County reports new mpox case
As summer season and Pride celebrations approach in the Bay Area, health officials are warning of a resurgence in the mpox virus (formerly monkeypox) after more than six months without a single case, according to a San Mateo County news release.
San Mateo County Health has reported a new mpox case this month, marking a resurgence in the area and other parts of the country.
Dr. Vivian Levy, San Mateo County Health’s STD control officer, emphasized the importance of vaccination.
“Cases of mpox in San Mateo County remain low, but we want to make sure that everyone in our communities is protected," she said. "Getting vaccinated is the best way to prevent the infection and make sure that everyone can enjoy a happy and healthy Pride season.”
The mpox virus, unlike COVID-19, which is airborne, poses a low risk to the general public as it spreads primarily through prolonged skin-to-skin contact and bodily fluids from sexual encounters or close, sustained physical contact. The 2022 outbreak in the U.S. was propagated almost exclusively through sexual contact.
Symptoms of mpox often include a rash on hands, feet, chest, face, mouth or near the genitals, as well as fever, chills, and muscle aches. To protect against the virus, individuals should seek the Jynneos orthopox vaccine, administered in two doses at least 28 days apart.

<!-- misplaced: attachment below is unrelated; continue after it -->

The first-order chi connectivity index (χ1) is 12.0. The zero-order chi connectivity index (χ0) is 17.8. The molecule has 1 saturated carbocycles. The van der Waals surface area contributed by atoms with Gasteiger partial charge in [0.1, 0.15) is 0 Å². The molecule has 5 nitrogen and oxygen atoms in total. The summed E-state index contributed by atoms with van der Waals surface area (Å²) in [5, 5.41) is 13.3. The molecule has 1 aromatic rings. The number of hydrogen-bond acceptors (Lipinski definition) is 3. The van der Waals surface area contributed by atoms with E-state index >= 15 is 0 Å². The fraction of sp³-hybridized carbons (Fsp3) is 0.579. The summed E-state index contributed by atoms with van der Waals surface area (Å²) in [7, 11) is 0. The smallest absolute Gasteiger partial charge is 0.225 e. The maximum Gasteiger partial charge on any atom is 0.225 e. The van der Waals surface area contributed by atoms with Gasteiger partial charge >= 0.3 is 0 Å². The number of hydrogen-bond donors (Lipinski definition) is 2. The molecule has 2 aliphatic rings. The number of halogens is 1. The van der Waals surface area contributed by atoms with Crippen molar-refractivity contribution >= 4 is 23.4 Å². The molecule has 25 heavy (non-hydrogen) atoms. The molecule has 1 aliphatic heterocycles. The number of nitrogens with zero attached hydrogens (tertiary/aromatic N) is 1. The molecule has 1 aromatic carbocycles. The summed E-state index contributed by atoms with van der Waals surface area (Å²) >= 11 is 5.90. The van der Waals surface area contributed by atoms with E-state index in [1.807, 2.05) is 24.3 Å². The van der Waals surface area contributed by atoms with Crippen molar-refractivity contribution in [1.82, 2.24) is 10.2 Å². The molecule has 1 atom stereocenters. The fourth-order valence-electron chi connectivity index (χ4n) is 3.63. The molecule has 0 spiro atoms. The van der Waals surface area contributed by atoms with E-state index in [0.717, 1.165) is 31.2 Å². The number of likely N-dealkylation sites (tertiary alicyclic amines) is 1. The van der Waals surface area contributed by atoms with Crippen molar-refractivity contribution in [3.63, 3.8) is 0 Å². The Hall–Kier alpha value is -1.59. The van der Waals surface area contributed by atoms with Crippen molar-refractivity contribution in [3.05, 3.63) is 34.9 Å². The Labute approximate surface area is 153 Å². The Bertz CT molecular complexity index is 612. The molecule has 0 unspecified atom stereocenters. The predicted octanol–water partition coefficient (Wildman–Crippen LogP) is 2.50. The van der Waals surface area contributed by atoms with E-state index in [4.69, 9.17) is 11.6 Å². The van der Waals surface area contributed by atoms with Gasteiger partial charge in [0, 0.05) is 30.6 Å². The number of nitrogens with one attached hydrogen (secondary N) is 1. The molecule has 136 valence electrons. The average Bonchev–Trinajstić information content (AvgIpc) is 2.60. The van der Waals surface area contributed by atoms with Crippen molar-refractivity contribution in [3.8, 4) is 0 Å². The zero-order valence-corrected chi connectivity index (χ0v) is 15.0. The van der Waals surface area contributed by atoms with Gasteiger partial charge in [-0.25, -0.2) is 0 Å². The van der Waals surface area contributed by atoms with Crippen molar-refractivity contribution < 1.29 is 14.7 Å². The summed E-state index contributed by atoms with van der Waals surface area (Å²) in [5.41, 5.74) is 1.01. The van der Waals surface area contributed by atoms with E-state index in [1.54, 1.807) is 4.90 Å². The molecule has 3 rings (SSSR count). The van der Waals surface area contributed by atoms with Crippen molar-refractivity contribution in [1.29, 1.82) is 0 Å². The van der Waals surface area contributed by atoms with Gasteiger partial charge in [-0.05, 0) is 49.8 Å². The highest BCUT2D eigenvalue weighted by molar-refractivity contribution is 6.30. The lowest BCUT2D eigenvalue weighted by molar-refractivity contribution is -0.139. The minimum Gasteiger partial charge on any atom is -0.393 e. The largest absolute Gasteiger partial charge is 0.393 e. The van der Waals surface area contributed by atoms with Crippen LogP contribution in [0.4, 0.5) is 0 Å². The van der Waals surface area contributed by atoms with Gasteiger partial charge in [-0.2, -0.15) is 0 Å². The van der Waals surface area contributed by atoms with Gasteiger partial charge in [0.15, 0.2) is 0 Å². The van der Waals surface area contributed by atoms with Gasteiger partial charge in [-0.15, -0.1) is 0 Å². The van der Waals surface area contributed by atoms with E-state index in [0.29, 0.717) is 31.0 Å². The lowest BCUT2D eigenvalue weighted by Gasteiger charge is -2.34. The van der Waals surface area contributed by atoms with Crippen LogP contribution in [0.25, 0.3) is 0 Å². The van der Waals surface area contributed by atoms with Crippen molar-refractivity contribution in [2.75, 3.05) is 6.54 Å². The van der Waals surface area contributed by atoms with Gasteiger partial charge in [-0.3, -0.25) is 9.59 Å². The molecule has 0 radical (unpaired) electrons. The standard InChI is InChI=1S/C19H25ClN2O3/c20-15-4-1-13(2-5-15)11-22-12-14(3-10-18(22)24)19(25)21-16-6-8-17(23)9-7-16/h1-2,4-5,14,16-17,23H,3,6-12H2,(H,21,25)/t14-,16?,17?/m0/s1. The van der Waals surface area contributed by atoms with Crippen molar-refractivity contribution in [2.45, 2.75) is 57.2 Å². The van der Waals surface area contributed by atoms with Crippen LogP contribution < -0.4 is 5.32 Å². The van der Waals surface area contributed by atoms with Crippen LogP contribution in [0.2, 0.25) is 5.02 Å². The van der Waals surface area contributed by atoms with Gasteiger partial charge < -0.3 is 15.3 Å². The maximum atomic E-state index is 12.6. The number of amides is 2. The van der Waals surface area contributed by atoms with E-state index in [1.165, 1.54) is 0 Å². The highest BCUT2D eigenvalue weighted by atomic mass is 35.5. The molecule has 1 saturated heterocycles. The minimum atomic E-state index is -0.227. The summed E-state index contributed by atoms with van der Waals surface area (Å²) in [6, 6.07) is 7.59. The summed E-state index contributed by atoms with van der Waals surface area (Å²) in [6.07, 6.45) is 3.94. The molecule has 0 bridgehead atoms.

Local resources for mpox vaccination are available through the California Department of Public Health’s Online Vaccination Portal at MyTurn.ca.gov, San Mateo County Health’s Edison STD Clinic at smchealth.org, San Mateo County Pride Celebration walk-up clinic at smcpridecelebration.com.
-Redwood City Pulse staff
New county health officer named
Sonoma County's interim health officer has been appointed health officer in San Mateo County.
The San Mateo County Board of Supervisors named Dr. Kismet Baldwin-Santana to the post May 23, succeeding Dr. Scott Morrow, who is retiring after 31 years. Baldwin-Santana will take over Aug. 7, the county said in a statement.
Baldwin-Santana was previously a deputy health officer in Sonoma County, a health officer in San Joaquin County, and a quarantine medical officer for the Centers for Disease Control and Prevention, the statement said.
She received her medical degree from Ohio State University and started her career as a neonatologist, the county said.
Health officers supervise the local response to disease outbreak, enforce public health laws and regulations, coordinate local medical resources in a disaster and advise elected officials on health policy, the county said.
-Bay City News Service